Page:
Centenarians in Pakistan’s Neelum Valley region claim hard work and clean, mountain air keeps them young.
He may be more than a century old but Hafeezullah still goes to work every day. With the aid of a cane, the wizened white-bearded centenarian tends to his fields in Pakistan’s hauntingly beautiful Neelum Valley just as he did when Britain still ruled this part of the world.
Pakistan was recently named by the U.N. as one of the worst countries in the world to be for an old person in a report that cited insecurity and lack of freedom for those over 60. But a dozen or so centenarians like Hafeezulah living in a remote region of Kashmir are bucking that trend, putting their longevity down to their simple mountain lifestyle.
Situated in the Lower Himalayan Range, the Neelum Valley is formed by a 200-kilometer-long river and is home to some of the most spectacular scenery on the planet. Craggy, snow-peaked mountains, waterfalls and green pastures surround the village of Chattah where around a dozen men and women claiming to be at least a century old gathered.
Hafeezullah says he is 132, which would make him the oldest person in the world—although Pakistan’s National Database and Registration Authority (NADRA) says he is a comparatively more youthful 107.
A slightly built man with a face as jagged as the mountains surrounding him, he said a healthy diet of mainly fresh produce and occasional meat was the reason behind his longevity. He has lived through the days of British India and witnessed Partition but says the thing he remembers most fondly is the low cost of living during his youth.
“We used to eat vegetables and pulses. We dumped the dried vegetables in land during the winter season and then dug them up and ate them in summer,” he said referring to the natural system of freezing produce under snow-covered ground. He has outlived three wives but his fourth, Issem Jan, dedicates herself to helping him live as long as possible.
“I do whatever I can for him. I take care of everything for him. I serve him a lot and God will give me his reward,” the 70-year-old said as she massaged his legs.
Chattah and nearby villages are 2,000 meters above sea level and are cut off from the rest of the country for almost six months because of the snow. The altitude also increases red blood cell production in the body, and the crisp air is free from the kind of choking pollution that blights Pakistan’s major cities.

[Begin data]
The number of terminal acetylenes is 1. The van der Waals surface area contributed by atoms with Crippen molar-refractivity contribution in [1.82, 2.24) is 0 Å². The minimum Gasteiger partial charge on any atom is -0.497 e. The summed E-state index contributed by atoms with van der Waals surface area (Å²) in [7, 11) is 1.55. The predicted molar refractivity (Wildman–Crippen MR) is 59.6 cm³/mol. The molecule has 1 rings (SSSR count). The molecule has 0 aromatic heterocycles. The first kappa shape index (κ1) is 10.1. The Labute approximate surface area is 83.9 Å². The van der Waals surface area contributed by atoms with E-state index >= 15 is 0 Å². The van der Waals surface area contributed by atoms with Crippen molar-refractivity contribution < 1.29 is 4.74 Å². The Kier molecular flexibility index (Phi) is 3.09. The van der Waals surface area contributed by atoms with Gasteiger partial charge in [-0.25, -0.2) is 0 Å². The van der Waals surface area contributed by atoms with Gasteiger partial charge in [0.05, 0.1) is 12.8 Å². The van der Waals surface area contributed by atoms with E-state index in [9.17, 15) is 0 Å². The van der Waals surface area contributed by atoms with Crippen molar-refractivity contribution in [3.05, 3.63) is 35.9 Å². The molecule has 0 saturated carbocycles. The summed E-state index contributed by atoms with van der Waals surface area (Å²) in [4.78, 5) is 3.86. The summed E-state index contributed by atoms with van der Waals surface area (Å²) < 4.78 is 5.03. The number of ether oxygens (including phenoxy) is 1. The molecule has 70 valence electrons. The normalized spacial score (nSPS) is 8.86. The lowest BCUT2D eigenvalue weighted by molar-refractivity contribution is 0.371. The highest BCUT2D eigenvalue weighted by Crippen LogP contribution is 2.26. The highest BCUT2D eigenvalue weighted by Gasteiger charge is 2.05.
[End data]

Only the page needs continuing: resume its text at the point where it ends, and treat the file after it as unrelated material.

Despite being a favored tourism spot, Neelum Valley is relatively untouched by time and traditional farming methods including the use of bullocks to plough fields and minimal use of pesticides are still practiced. There are no nearby markets, no fast food, and villagers are for the most part self-sufficient.
“The farmers still use bulls to plough their fields. This is an old system of agriculture,” said the 75-year-old headman of the village, Abdul Khaliq. He added that young men and women get up early in the morning around 4 a.m. and work till sunset, busying themselves with farm tasks like chopping wood, carpentry and tending to their livestock—another factor contributing to their overall good health.
Mohammad Shapal Khan, an senior NADRA official said that only 60 percent of the region’s population had so far been added to federal data, but each village in the valley boasts a dozen or so people in their nineties or hundreds.
In stark contrast, the average life expectancy in Pakistan is 64 for men and 66 for women according to the World Health Organization. The U.N.-backed Global Age Watch Index named Pakistan as one of the three worst places in the world to grow old in and the worst in terms of so-called “enabling environment” which includes security and freedom of movement.
Sabat Khan, another elderly local who claims he is 102 although official records place him at 92, said his idyllic homeland and lack of ill health were responsible for his long life. “It is thanks to God’s blessing that I’m healthy,” he said, surrounded by a multitude of grandchildren. “I’ve rarely been sick and now I’m an old man.”